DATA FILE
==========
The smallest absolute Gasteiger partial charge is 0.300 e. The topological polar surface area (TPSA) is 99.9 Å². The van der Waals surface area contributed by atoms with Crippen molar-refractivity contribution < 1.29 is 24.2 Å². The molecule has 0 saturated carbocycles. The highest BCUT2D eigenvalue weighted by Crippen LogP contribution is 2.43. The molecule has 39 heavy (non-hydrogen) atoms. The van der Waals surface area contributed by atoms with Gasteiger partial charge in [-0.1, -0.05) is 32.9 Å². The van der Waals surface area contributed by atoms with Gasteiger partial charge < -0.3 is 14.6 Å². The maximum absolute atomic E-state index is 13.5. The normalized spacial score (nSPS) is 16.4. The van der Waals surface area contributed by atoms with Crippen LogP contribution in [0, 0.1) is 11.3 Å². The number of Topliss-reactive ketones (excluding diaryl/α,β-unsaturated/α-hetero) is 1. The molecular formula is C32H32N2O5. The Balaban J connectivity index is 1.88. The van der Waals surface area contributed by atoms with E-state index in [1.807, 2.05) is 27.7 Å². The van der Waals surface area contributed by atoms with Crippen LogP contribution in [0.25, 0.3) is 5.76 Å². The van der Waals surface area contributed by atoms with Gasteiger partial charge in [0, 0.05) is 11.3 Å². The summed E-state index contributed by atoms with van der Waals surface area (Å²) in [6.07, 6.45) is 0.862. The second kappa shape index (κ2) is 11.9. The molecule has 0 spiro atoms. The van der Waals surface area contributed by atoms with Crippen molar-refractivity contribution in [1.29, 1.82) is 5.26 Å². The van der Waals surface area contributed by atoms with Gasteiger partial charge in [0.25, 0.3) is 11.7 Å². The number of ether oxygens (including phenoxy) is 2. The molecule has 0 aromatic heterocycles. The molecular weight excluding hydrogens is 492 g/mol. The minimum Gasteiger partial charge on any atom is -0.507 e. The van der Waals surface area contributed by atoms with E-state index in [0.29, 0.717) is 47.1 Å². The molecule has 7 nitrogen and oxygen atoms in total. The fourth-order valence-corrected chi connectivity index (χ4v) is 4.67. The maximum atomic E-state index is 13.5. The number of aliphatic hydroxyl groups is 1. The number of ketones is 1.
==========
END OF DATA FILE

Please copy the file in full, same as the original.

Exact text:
The smallest absolute Gasteiger partial charge is 0.300 e. The topological polar surface area (TPSA) is 99.9 Å². The van der Waals surface area contributed by atoms with Crippen molar-refractivity contribution < 1.29 is 24.2 Å². The molecule has 0 saturated carbocycles. The highest BCUT2D eigenvalue weighted by Crippen LogP contribution is 2.43. The molecule has 39 heavy (non-hydrogen) atoms. The van der Waals surface area contributed by atoms with Gasteiger partial charge in [-0.1, -0.05) is 32.9 Å². The van der Waals surface area contributed by atoms with Gasteiger partial charge < -0.3 is 14.6 Å². The maximum absolute atomic E-state index is 13.5. The normalized spacial score (nSPS) is 16.4. The van der Waals surface area contributed by atoms with Crippen LogP contribution in [0, 0.1) is 11.3 Å². The number of Topliss-reactive ketones (excluding diaryl/α,β-unsaturated/α-hetero) is 1. The molecular formula is C32H32N2O5. The Balaban J connectivity index is 1.88. The van der Waals surface area contributed by atoms with E-state index in [1.807, 2.05) is 27.7 Å². The van der Waals surface area contributed by atoms with Crippen LogP contribution in [0.25, 0.3) is 5.76 Å². The van der Waals surface area contributed by atoms with Gasteiger partial charge in [0, 0.05) is 11.3 Å². The summed E-state index contributed by atoms with van der Waals surface area (Å²) in [6.07, 6.45) is 0.862. The second kappa shape index (κ2) is 11.9. The molecule has 0 spiro atoms. The van der Waals surface area contributed by atoms with Crippen molar-refractivity contribution in [1.29, 1.82) is 5.26 Å². The van der Waals surface area contributed by atoms with Gasteiger partial charge in [0.25, 0.3) is 11.7 Å². The number of ether oxygens (including phenoxy) is 2. The molecule has 0 aromatic heterocycles. The molecular weight excluding hydrogens is 492 g/mol. The minimum Gasteiger partial charge on any atom is -0.507 e. The van der Waals surface area contributed by atoms with E-state index in [0.29, 0.717) is 47.1 Å². The molecule has 7 nitrogen and oxygen atoms in total. The fourth-order valence-corrected chi connectivity index (χ4v) is 4.67. The maximum atomic E-state index is 13.5. The number of aliphatic hydroxyl groups is 1. The number of ketones is 1.